The Great Wall review (1)

Source: China File (2/23/17)
Can China Expand its Beachhead in Hollywood?
A ChinaFile Conversation with Stanley Rosen, Ying Zhu, and Clifford Coonan

Frazer Harrison—Getty Images. Director Zhang Yimou (L), and actors Pedro Pascal, Jing Tian, and Matt Damon at the premiere of ‘The Great Wall’ at the TCL Chinese Theatre IMAX on February 15, 2017 in Hollywood, California.

With The Great Wall, a classic army vs. monsters tale, director Zhang Yimou has brought America the most expensive Chinese film ever created. The movie may be backed by a Hollywood studio and it may star no less an American icon than Matt Damon, and yet it proffers China as the source of military might and moral right. Hollywood and China’s commissars have always made for strange bedfellows, but have they finally figured out how to beget viable offspring? Will other major stars follow Damon’s example and act in films that promote Beijing’s message? Will American audiences watch them? Will Chinese? Can propaganda ever make for a real blockbuster? Or will the powers on both sides someday relent and let a director like Zhang make the kind of nuanced human dramas that made his name in the first place?—The Editors Continue reading

The Great Wall review

Source: Chinese Film Insider (2/22/17)
Film Review: ‘The Great Wall’ is The Best of Zhang, The Worst of Zhang

Every day while CFI’s Hollywood readers take in the business of the Chinese film industry, the actual movies can sometimes seem exotic or remote. But in major US cities, mainstream Chinese films are increasingly available: thanks to Wanda’s purchase of AMC and distributors like China Lion, they get American theatrical releases practically simultaneous to their premieres at home. Though they receive virtually no publicity outside the non-Chinese community, these films are more than worth seeking out by anyone serious about engaging the Chinese industry, understanding the Chinese sensibility and familiarizing themselves with China’s talent pool. Periodically, CFI will review and point readers in the direction of noteworthy US releases of contemporary commercial and independent Chinese titles.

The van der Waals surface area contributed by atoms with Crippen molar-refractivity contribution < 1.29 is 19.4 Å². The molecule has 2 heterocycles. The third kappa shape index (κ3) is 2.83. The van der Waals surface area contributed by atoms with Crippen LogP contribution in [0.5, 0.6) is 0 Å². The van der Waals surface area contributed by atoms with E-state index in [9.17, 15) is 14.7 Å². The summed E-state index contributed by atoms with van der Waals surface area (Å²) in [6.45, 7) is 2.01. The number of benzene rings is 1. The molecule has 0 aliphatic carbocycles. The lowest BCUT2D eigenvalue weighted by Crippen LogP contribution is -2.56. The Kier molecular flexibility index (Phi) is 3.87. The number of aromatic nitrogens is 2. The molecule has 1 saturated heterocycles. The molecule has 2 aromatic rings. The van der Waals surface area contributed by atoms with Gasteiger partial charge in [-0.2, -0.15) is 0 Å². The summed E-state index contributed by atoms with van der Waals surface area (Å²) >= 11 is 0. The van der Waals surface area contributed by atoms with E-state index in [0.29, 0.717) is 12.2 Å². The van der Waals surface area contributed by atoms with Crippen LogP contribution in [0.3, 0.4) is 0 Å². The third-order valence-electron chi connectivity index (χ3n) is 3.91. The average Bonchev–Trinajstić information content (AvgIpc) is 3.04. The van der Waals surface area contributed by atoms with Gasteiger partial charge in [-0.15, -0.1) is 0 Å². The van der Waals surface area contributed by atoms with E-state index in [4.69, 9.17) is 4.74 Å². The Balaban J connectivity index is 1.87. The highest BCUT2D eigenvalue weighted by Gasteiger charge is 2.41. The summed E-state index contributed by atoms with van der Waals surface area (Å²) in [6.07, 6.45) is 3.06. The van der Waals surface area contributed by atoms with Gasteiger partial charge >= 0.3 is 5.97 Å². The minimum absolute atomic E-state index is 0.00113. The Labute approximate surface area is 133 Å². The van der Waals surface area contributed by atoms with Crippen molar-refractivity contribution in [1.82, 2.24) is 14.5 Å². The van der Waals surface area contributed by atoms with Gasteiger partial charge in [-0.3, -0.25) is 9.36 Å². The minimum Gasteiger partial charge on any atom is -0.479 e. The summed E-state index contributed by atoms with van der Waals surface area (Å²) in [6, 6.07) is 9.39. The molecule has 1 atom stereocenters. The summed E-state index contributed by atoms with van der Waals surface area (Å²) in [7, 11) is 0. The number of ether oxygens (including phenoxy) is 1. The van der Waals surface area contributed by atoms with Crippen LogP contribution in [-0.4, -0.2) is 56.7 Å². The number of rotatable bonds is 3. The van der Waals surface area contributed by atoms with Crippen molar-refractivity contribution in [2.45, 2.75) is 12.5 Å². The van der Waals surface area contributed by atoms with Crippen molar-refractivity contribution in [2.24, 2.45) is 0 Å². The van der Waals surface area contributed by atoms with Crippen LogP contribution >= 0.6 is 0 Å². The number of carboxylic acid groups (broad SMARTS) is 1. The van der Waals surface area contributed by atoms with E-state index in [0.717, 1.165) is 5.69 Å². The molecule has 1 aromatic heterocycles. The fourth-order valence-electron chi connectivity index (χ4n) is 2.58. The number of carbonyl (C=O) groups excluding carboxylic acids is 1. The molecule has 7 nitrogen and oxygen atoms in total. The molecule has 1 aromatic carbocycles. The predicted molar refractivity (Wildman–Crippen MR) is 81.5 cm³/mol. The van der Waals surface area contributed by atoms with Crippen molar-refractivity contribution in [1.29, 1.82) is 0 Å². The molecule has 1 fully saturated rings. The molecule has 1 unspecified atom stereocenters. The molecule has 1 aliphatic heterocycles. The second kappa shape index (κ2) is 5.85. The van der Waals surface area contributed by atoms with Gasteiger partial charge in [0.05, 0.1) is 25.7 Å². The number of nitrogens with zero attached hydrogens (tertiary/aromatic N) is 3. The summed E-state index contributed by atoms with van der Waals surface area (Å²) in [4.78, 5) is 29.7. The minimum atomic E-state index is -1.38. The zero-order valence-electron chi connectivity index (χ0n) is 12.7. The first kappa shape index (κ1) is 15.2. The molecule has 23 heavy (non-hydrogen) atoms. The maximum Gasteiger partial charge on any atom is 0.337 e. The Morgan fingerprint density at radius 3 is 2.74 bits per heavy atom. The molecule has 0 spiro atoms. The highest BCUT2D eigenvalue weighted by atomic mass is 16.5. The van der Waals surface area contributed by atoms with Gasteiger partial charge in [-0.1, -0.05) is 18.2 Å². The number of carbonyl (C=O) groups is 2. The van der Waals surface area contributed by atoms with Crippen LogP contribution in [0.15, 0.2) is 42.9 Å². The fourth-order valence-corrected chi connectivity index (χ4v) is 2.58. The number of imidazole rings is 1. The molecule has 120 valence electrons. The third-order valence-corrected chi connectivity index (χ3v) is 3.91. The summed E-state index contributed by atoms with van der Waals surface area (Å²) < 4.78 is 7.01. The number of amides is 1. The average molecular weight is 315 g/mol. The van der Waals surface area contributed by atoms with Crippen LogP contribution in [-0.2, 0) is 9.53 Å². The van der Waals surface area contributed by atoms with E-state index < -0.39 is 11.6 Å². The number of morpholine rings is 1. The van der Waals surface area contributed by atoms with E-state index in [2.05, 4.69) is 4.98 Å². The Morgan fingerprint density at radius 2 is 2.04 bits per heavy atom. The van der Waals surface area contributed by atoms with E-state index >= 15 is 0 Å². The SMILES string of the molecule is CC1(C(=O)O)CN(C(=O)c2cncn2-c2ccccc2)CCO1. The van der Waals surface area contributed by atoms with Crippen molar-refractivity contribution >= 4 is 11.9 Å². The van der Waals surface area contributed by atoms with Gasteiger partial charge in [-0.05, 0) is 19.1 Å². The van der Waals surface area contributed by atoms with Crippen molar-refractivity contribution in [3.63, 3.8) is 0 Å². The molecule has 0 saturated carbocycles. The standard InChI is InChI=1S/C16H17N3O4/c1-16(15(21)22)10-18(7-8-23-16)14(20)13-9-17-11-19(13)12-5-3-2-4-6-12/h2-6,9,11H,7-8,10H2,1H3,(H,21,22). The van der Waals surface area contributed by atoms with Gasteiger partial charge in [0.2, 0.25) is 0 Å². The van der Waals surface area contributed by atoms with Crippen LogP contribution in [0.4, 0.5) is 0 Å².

The Great Wall (2016), story by Max Brooks, Edward Zwick & Marshall Hershkovitz; screenplay by Carlo Bernard & Doug Miro, Tony Gilroy; directed by Zhang Yimou. Distributed by Universal Pictures (cinemas here). Grade: B+

The first coproduction between China and the US directed by an A-list auteur from either country, Zhang Yimou’s The Great Wall was long anticipated, and then anticlimactic once its Chinese run last December failed to attain the record-breaking earnings necessary to justify its megabudget cost.  Arriving in the US this past weekend and earning some US $21.5 million as of Tuesday morning, the hybrid monster movie/war epic is a curious specimen, representing Zhang at both his best and worst. Continue reading

Iron Moon review

MCLC and MCLC Resource Center are pleased to announce publication of Maghiel van Crevel’s review of Iron Moon: An Anthology of Chinese Migrant Worker Poetry (Buffalo: White Pines, 2016), edited by Qin Xiaoyu and translated by Eleanor Goodman, and the sister documentary film Iron Moon, directed by Qin Xiaoyu and Wu Feiyue. The review appears below, but is best read online at:

My thanks to Michael Berry, MCLC book review editor for translations, for ushering the review to publication.

Kirk Denton, editor

Iron Moon: An Anthology of
Chinese Migrant Worker Poetry
Iron Moon (the film)

Edited by Qin Xiaoyu, Tr. by Eleanor Goodman / Directed by Qin Xiaoyu and Wu Feiyue